The Friday Fragment

It’s Friday, and time again for the Friday Fragment: our weekly programming-related puzzle.

This Week’s Fragment

Some future Friday Fragments will make use of web services.  So we’ll take it one step at a time, starting this week:

Code a simple REST web service that, when called via GET, will randomly answer rock, paper, or scissors.

Your result can be fancy (wrapped in XML or JSON syntax), or simple: just the word.  To “play along”, provide either the URL or the code for the solution. You can post it as a comment or send it via email.

Last Week’s Fragment – Solution

Last week’s puzzle was to code a happy number finder.  A happy number is a positive integer which you can replace by the sum of the squares of its digits and repeat the process until you get to 1.  For example, 7 is a happy number because its series ends at 1: 72 = 49, 42 + 92 = 97, 92 + 72 = 130, 12 + 32 + 02 = 10, 12 + 02 = 1.

If you tried this, you know it’s not only a study in happy numbers, but also happy cases.  The basic solution is easy; I coded a quick inductive solution in Ruby as an extension to the Integer class:

  def is_happy
    return case
      when self == 1 then true
      when self < 1 then false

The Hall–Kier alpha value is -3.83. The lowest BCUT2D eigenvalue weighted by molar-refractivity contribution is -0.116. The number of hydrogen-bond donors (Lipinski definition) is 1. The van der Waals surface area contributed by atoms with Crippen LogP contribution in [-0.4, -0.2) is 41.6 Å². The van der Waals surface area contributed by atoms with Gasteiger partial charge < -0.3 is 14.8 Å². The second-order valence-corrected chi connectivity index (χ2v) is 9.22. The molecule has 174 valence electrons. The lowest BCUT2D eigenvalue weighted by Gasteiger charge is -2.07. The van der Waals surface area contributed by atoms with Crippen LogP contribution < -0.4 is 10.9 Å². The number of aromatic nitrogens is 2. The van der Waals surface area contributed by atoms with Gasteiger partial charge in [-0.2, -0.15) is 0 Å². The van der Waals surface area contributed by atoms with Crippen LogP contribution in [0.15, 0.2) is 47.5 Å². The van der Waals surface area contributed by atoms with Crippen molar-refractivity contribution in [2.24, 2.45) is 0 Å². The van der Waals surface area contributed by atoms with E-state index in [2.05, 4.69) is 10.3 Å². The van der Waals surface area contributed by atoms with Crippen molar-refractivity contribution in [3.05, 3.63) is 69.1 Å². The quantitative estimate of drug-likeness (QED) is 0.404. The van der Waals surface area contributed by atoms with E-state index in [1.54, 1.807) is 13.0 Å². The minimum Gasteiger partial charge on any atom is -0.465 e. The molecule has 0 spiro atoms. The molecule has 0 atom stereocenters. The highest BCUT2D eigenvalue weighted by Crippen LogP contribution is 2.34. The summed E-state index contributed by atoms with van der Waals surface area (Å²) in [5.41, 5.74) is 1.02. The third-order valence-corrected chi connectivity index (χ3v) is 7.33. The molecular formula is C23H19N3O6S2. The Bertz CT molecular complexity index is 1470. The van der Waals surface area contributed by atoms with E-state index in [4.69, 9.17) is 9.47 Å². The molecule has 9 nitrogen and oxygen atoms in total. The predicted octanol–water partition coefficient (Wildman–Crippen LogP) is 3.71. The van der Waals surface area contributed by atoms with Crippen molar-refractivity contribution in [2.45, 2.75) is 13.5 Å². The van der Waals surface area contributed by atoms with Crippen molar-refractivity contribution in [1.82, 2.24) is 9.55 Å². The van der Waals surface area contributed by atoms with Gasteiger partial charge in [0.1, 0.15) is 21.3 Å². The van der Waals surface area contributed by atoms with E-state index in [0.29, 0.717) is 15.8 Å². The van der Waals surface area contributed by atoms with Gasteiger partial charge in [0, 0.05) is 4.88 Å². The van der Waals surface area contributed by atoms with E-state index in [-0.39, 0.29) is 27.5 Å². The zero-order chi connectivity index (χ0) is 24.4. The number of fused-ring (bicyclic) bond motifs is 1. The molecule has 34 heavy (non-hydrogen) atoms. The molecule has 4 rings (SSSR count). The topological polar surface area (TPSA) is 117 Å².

else self.digits.inject(0) { | sum, ea | (ea * ea) + sum }.is_happy


That’s nice and simple, and 0.is_happy, 1.is_happy, and 7.is_happy all work swimmingly.  However, 2.is_happy loops forever until crashing with a stack overflow.  The reason is that the sum of squares of digits calculations for unhappy numbers run in infinite cycles (perhaps that’s why they’re unhappy). We can prevent that with a cache of numbers we’ve seen before:

  @@cache =
  def is_happy
    return @@cache[self] if @@cache.include?(self)
    @@cache[self] = false
    result = case
      when self == 1 then true
      when self < 1 then false
      else self.digits.inject(0) { | sum, ea | (ea * ea) + sum }.is_happy
    @@cache[self] = result
    return result


I posted the complete code as a comment to last week’s puzzle.

No one sent a solution, so I’ll keep the 2011 Corvette ZR1 prize to myself.  But give this week’s puzzle a try; fortune or fame (or at least happiness) may await you.

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